Most homes have at least one of these, by default not by choice. A boring, frameless, builder-grade bathroom mirror sadly comes standard in almost every apartment and house.
Your choices are live with it, or pull it off the wall, tempt a date with a Guillotine, and replace it with a decorative hanging mirror.
To be fair, these sheets of mirrored glass stuck to your wall do the job. They help you shave, apply make-up, and fix your fly. That is the best you can say about them. As for their aesthetic value, they have none.
Folks, you don’t have to live with this.
If more people knew about MirrorMate, a company based in North Carolina that makes custom-cut, do-it-yourself, mirror-framing kits, we could end this widespread bathroom plight.
When I discovered MirrorMate 13 years ago, it was too late. I had recently finished building a house and had told the builder not to install the basic bathroom mirrors because I planned to buy and hang my own nice ones, thank you. Which I did. It was expensive and time consuming. The mirrors were heavy, a hassle to hang, and never fit flush the way attached mirrors do.
Soon after that painful process, I learned that homeowner Lisa Hunting had faced the same problem, only she came up with a better solution, which became a patented product and a company. It was genius. I vowed that next time I would use her product.
That day finally came four years after my husband, DC, and I bought the Happier Yellow. Though I had planned all along to frame the boring mirrors in three bathrooms, I first needed to replace the dated bathroom light fixtures. Those would influence my frame choice.
Last spring, we finally traded the early dungeon light fixtures for millennial silver ones, and last month the mirrors got their frames.
Hustling me along was the impending visit of seven sorority sisters flying in from five states for a long-weekend reunion at my house. (DC has submitted a prayer request to the church.) Their approach detonated a dozen deferred home improvement projects, including fluffing up the bathrooms they would be using.
On the company’s website, I surfed through 67 frame styles, and made my choices. Then, so I could have the full customer experience, I used the company’s free design consulting service. Kate Hart, an interior designer and professional home stager, looked at my photos, considered my selections, and pointed me toward three better options.
She suggested I order frame samples to make sure. Because that would have been the smart and prudent thing to do, I skipped that step and went straight to “order now.”
When the frame kits arrived, I busted open the boxes and set to work. I built and mounted three frames in under three hours. I only bugged my husband twice to help me attach the two larger frames. The cost was around $200 each.
“Why isn’t everyone doing this?” I asked Kevin Button, who bought the company from Hunting last May.
“Good question,” he said, adding that what attracted him to the company was that its product offered a creative, affordable, elegant solution to a common problem. “Everyone can do it, and it’s green,” he said. “You don’t throw old mirrors in the landfill. It’s simply a brilliant upgrade.”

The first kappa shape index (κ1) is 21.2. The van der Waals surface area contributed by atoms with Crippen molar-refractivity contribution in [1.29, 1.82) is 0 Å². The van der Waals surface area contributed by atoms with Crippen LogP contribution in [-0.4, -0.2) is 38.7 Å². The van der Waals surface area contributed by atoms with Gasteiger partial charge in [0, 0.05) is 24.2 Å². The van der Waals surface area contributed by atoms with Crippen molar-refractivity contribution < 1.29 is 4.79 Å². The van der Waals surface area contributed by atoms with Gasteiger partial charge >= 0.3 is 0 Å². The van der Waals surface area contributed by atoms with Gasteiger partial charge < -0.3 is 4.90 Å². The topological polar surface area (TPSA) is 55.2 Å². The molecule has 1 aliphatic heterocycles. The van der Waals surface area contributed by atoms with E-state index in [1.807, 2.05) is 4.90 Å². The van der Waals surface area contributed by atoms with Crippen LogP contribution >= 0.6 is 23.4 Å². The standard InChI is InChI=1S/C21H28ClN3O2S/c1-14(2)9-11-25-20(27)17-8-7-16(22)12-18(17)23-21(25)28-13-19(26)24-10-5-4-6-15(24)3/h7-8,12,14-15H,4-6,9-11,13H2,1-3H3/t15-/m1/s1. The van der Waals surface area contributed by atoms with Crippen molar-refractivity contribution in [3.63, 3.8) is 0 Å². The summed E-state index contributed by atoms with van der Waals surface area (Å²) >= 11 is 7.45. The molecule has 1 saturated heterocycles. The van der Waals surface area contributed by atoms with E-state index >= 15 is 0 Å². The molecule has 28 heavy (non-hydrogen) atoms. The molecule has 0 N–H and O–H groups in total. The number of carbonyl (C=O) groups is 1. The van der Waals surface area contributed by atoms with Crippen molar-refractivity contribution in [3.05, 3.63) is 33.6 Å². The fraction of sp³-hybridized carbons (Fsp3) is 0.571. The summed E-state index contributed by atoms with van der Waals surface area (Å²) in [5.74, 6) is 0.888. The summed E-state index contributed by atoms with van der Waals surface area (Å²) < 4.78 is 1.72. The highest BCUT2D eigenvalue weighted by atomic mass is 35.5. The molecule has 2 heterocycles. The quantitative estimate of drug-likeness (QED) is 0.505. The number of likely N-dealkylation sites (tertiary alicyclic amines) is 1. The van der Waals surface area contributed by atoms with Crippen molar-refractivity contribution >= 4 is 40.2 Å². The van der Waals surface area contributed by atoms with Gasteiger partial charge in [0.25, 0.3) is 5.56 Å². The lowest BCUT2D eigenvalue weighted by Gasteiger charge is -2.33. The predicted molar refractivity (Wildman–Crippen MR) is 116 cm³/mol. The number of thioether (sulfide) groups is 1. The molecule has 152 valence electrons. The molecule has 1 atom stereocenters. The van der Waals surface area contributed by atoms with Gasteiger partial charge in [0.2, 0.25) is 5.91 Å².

How much? Prices range from $102 for a single (24”x36”) vanity mirror in the least expensive frame style, to over $200, depending on the style and size. The average price runs $178, Button said.
How do you pick? Customers often ask if they should match their cabinets or their fixtures, Hart said. “While it’s always safe to coordinate frames with hardware, you can also think of framing your mirror as a piece of artwork, and match a wood frame to the cabinets.” While Hart likes to mix metals, she doesn’t advise mixing wood tones. “I wouldn’t put a cherry frame with an oak cabinet.”
What’s popular? The trend is toward slimmer profiles, and sleeker silver finishes, and away from ornate, thick and heavy. Seven years ago, consumers wanted frames that were three-inches thick or wider. Today, they want three-inches thick or thinner, she said. Rustic is also hot.
What if my mirror has clips or outlets intruding? Part of the product’s beauty is that Hunting invented a workaround for almost every anomaly, including mirrors attached with clips, and ones that have no space between the wall or backsplash, beveled edges, and intruding outlets. The only mirrors they can’t frame are oval or round ones.
What if my mirrors have lost some silvering? Desilvering is common and happens when the silver backing on mirrors, which makes them reflective, comes off and creates dark patches. This typically happens around the edges. Because steam and moisture accelerate the process, the problem is especially common in bathrooms, Button said. Harsh cleaning products can also contribute. The mirrors I framed all had desilvered edges, and the frames completely masked the problem.
What if I remodel? Whenever you want to change the frame, just pull it off and stick up a new one.
Marni Jameson is the author of six home and lifestyle books, including "What to Do With Everything You Own to Leave the Legacy You Want," "Downsizing the Family Home–What to Save, What to Let Go, and Downsizing the Blended Home–When Two Households Become One." You may reach her at www.marnijameson.com.